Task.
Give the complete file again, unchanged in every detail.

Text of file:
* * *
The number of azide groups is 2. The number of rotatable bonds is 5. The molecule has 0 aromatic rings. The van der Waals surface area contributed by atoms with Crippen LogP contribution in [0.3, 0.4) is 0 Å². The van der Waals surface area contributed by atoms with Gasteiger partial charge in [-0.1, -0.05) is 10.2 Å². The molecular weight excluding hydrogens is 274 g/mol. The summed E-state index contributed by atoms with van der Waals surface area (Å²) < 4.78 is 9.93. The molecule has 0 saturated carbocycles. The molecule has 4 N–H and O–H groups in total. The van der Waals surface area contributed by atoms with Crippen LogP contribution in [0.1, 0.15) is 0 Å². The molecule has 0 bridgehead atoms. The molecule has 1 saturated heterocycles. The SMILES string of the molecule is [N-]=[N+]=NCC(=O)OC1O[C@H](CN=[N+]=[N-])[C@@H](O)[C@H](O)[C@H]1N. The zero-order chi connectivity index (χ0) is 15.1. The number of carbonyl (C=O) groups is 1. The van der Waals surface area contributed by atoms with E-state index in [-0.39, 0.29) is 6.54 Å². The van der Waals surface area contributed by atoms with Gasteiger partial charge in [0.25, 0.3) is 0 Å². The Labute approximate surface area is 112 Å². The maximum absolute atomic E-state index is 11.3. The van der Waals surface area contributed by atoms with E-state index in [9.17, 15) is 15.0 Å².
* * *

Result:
The number of azide groups is 2. The number of rotatable bonds is 5. The molecule has 0 aromatic rings. The van der Waals surface area contributed by atoms with Crippen LogP contribution in [0.3, 0.4) is 0 Å². The van der Waals surface area contributed by atoms with Gasteiger partial charge in [-0.1, -0.05) is 10.2 Å². The molecular weight excluding hydrogens is 274 g/mol. The summed E-state index contributed by atoms with van der Waals surface area (Å²) < 4.78 is 9.93. The molecule has 0 saturated carbocycles. The molecule has 4 N–H and O–H groups in total. The van der Waals surface area contributed by atoms with Crippen LogP contribution in [0.1, 0.15) is 0 Å². The molecule has 0 bridgehead atoms. The molecule has 1 saturated heterocycles. The SMILES string of the molecule is [N-]=[N+]=NCC(=O)OC1O[C@H](CN=[N+]=[N-])[C@@H](O)[C@H](O)[C@H]1N. The zero-order chi connectivity index (χ0) is 15.1. The number of carbonyl (C=O) groups is 1. The van der Waals surface area contributed by atoms with E-state index in [-0.39, 0.29) is 6.54 Å². The van der Waals surface area contributed by atoms with Gasteiger partial charge in [0.25, 0.3) is 0 Å². The Labute approximate surface area is 112 Å². The maximum absolute atomic E-state index is 11.3. The van der Waals surface area contributed by atoms with E-state index in [9.17, 15) is 15.0 Å².